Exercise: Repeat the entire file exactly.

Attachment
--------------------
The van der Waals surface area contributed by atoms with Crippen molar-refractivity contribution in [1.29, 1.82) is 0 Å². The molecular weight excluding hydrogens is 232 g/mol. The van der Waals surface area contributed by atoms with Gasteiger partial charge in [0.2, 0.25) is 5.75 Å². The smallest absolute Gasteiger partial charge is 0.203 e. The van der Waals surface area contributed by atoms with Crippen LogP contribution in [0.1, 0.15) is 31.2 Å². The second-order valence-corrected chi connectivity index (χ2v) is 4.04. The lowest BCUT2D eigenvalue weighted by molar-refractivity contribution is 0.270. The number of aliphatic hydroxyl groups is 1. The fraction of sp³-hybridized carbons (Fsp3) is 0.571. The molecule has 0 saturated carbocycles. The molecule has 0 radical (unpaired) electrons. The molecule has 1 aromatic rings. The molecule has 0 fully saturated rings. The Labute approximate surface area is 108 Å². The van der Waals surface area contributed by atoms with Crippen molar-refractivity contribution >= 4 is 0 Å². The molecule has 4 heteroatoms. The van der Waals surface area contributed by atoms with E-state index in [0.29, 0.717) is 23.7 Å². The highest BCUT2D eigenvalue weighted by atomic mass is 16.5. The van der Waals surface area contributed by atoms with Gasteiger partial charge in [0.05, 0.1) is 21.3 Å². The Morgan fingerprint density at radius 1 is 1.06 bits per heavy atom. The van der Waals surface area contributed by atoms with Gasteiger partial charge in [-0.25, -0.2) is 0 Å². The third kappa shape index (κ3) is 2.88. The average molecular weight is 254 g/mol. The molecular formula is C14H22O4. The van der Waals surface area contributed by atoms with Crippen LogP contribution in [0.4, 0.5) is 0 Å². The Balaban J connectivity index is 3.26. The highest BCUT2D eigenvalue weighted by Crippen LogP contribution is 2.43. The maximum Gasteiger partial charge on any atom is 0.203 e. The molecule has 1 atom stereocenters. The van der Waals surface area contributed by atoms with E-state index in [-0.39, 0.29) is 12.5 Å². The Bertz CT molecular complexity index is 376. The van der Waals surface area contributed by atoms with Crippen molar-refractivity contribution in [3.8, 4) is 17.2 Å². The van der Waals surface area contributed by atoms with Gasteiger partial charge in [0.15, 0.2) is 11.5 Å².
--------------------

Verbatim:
The van der Waals surface area contributed by atoms with Crippen molar-refractivity contribution in [1.29, 1.82) is 0 Å². The molecular weight excluding hydrogens is 232 g/mol. The van der Waals surface area contributed by atoms with Gasteiger partial charge in [0.2, 0.25) is 5.75 Å². The smallest absolute Gasteiger partial charge is 0.203 e. The van der Waals surface area contributed by atoms with Crippen LogP contribution in [0.1, 0.15) is 31.2 Å². The second-order valence-corrected chi connectivity index (χ2v) is 4.04. The lowest BCUT2D eigenvalue weighted by molar-refractivity contribution is 0.270. The number of aliphatic hydroxyl groups is 1. The fraction of sp³-hybridized carbons (Fsp3) is 0.571. The molecule has 0 saturated carbocycles. The molecule has 0 radical (unpaired) electrons. The molecule has 1 aromatic rings. The molecule has 0 fully saturated rings. The Labute approximate surface area is 108 Å². The van der Waals surface area contributed by atoms with Crippen molar-refractivity contribution >= 4 is 0 Å². The molecule has 4 heteroatoms. The van der Waals surface area contributed by atoms with E-state index in [0.29, 0.717) is 23.7 Å². The highest BCUT2D eigenvalue weighted by atomic mass is 16.5. The van der Waals surface area contributed by atoms with Gasteiger partial charge in [0.05, 0.1) is 21.3 Å². The Morgan fingerprint density at radius 1 is 1.06 bits per heavy atom. The van der Waals surface area contributed by atoms with Gasteiger partial charge in [-0.25, -0.2) is 0 Å². The third kappa shape index (κ3) is 2.88. The average molecular weight is 254 g/mol. The molecular formula is C14H22O4. The van der Waals surface area contributed by atoms with Crippen LogP contribution in [0.4, 0.5) is 0 Å². The Balaban J connectivity index is 3.26. The highest BCUT2D eigenvalue weighted by Crippen LogP contribution is 2.43. The maximum Gasteiger partial charge on any atom is 0.203 e. The molecule has 1 atom stereocenters. The van der Waals surface area contributed by atoms with E-state index in [-0.39, 0.29) is 12.5 Å². The Bertz CT molecular complexity index is 376. The van der Waals surface area contributed by atoms with Crippen molar-refractivity contribution in [3.8, 4) is 17.2 Å². The van der Waals surface area contributed by atoms with Gasteiger partial charge in [0.15, 0.2) is 11.5 Å².